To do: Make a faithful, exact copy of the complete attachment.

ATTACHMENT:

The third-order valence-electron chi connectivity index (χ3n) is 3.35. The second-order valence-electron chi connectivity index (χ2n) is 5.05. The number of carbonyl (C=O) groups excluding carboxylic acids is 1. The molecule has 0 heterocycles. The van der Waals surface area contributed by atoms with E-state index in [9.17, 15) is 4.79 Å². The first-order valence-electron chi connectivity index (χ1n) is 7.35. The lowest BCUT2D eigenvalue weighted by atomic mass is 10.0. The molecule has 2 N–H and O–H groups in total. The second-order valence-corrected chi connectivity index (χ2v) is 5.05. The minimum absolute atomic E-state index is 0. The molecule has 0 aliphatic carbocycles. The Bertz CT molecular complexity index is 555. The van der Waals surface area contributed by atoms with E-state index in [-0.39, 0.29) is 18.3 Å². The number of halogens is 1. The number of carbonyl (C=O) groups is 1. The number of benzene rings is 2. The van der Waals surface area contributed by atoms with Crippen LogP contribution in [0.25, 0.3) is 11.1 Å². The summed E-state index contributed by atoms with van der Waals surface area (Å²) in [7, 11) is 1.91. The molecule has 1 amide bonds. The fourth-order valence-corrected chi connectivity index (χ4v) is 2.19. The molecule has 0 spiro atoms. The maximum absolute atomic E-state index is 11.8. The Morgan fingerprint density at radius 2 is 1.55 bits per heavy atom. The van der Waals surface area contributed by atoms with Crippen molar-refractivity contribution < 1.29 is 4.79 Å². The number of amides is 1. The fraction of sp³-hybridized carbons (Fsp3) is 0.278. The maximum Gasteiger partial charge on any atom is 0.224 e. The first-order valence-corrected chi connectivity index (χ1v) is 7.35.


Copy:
The third-order valence-electron chi connectivity index (χ3n) is 3.35. The second-order valence-electron chi connectivity index (χ2n) is 5.05. The number of carbonyl (C=O) groups excluding carboxylic acids is 1. The molecule has 0 heterocycles. The van der Waals surface area contributed by atoms with E-state index in [9.17, 15) is 4.79 Å². The first-order valence-electron chi connectivity index (χ1n) is 7.35. The lowest BCUT2D eigenvalue weighted by atomic mass is 10.0. The molecule has 2 N–H and O–H groups in total. The second-order valence-corrected chi connectivity index (χ2v) is 5.05. The minimum absolute atomic E-state index is 0. The molecule has 0 aliphatic carbocycles. The Bertz CT molecular complexity index is 555. The van der Waals surface area contributed by atoms with E-state index in [-0.39, 0.29) is 18.3 Å². The number of halogens is 1. The number of carbonyl (C=O) groups is 1. The number of benzene rings is 2. The van der Waals surface area contributed by atoms with Crippen LogP contribution in [0.25, 0.3) is 11.1 Å². The summed E-state index contributed by atoms with van der Waals surface area (Å²) in [7, 11) is 1.91. The molecule has 1 amide bonds. The fourth-order valence-corrected chi connectivity index (χ4v) is 2.19. The molecule has 0 spiro atoms. The maximum absolute atomic E-state index is 11.8. The Morgan fingerprint density at radius 2 is 1.55 bits per heavy atom. The van der Waals surface area contributed by atoms with Crippen molar-refractivity contribution < 1.29 is 4.79 Å². The number of amides is 1. The fraction of sp³-hybridized carbons (Fsp3) is 0.278. The maximum Gasteiger partial charge on any atom is 0.224 e. The first-order valence-corrected chi connectivity index (χ1v) is 7.35.